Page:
A photograph of a drowned migrant baby in the arms of a German rescuer was distributed yesterday by a humanitarian organisation. 

The aim is to persuade European authorities to ensure safe passage to migrants, after hundreds are feared to have drowned in the Mediterranean last week.

The baby, who appears to be less than a year old, was pulled from the sea on Friday after the capsizing of a wooden boat.

Forty-five bodies arrived in the southern Italian port of Reggio Calabria on Sunday aboard an Italian navy ship, which picked up 135 survivors from the same incident.

German humanitarian organisation Sea-Watch, operating a rescue boat in the sea between Libya and Italy, distributed the picture taken by a media production company on board which showed a rescuer cradling the child like a sleeping baby.

In an email, the rescuer, who gave his name as Martin but did not want his surname published, said that he had spotted the baby in the water “like a doll, arms outstretched”.

“I took hold of the forearm of the baby and pulled the light body protectively into my arms at once, as if it were still alive,” said Martin. 

“It held out its arms with tiny fingers into the air, the sun shone into its bright, friendly but motionless eyes.”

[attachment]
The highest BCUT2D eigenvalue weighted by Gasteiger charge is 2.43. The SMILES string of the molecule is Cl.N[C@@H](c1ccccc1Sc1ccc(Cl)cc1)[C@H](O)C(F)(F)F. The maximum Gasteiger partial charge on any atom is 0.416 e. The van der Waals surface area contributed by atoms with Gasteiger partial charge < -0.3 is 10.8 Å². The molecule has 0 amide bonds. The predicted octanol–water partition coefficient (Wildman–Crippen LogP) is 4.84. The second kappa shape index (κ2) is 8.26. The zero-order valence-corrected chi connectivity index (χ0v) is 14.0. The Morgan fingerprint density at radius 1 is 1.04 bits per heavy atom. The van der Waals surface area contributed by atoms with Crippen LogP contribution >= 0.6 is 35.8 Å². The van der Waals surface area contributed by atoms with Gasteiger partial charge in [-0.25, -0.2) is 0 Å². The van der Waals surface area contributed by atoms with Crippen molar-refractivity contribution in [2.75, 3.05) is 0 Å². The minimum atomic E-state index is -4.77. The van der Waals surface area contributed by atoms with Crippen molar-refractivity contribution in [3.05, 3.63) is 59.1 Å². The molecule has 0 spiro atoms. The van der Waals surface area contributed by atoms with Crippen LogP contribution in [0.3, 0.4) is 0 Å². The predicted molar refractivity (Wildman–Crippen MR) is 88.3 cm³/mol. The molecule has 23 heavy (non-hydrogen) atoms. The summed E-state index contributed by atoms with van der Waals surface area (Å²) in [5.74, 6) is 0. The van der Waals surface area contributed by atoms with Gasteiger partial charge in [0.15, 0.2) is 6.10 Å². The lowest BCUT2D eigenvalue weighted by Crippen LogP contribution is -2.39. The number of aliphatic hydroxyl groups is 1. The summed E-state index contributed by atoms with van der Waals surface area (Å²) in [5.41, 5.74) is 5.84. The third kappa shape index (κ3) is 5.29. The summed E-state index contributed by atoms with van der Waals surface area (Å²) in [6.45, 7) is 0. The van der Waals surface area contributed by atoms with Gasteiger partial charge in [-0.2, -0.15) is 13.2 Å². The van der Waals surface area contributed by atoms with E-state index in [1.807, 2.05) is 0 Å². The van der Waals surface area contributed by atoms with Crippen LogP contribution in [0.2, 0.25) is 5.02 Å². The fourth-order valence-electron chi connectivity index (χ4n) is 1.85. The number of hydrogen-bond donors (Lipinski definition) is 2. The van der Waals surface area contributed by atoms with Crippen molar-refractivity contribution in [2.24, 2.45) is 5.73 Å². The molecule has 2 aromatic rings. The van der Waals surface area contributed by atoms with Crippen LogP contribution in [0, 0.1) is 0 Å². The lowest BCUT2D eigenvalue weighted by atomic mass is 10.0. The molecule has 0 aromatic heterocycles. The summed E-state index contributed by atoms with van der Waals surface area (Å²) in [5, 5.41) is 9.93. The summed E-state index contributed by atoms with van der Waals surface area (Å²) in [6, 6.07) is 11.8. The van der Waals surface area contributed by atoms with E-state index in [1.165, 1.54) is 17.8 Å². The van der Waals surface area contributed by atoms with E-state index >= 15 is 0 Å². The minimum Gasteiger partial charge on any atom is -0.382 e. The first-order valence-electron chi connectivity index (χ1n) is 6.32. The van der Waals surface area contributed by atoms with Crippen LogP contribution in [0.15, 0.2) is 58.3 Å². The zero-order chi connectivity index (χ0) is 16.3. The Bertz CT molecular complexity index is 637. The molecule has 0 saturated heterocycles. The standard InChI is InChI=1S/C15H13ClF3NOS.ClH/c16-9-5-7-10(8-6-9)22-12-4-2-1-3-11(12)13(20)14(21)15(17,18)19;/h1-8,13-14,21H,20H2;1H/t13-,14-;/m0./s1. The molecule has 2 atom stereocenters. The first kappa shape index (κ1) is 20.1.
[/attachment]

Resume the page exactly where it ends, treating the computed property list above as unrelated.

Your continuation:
The rescuer, a father of three and by profession a music therapist, added: “I began to sing to comfort myself and to give some kind of expression to this incomprehensible, heart-rending moment. Just six hours ago this child was alive.”

Like the photograph of the three-year-old Syrian boy Aylan lying lifeless on a Turkish beach last year, the image puts a human face on the more than 8,000 people who have died in the Mediterranean since the start of 2014.

Little is known about the child, who according to Sea-Watch was handed over to the Italian navy. 

Rescuers did not confirm whether the partially clothed infant was a boy or a girl and it is not known whether the child’s mother or father are among the survivors.

Sea-Watch collected about 25 other bodies, including another child, according to testimony from the crew seen by Reuters. 

The Sea-Watch team said it unanimously decided to publish the photo.

“In the wake of the disastrous events it becomes obvious to the organisations on the ground that the calls by EU politicians to avoid further death at sea sum up to nothing more than lip service,” Sea-Watch said in a statement distributed along with the photograph.

“If we do not want to see such pictures we have to stop producing them.”

Sea-Watch called for Europe to allow migrants safe and legal passage as a way of shutting down people smuggling and further tragedies.

At least 700 migrants may have died at sea this past week in the busiest week of migrant crossings from Libya towards Italy this year, the UN Refugee agency said on Sunday.

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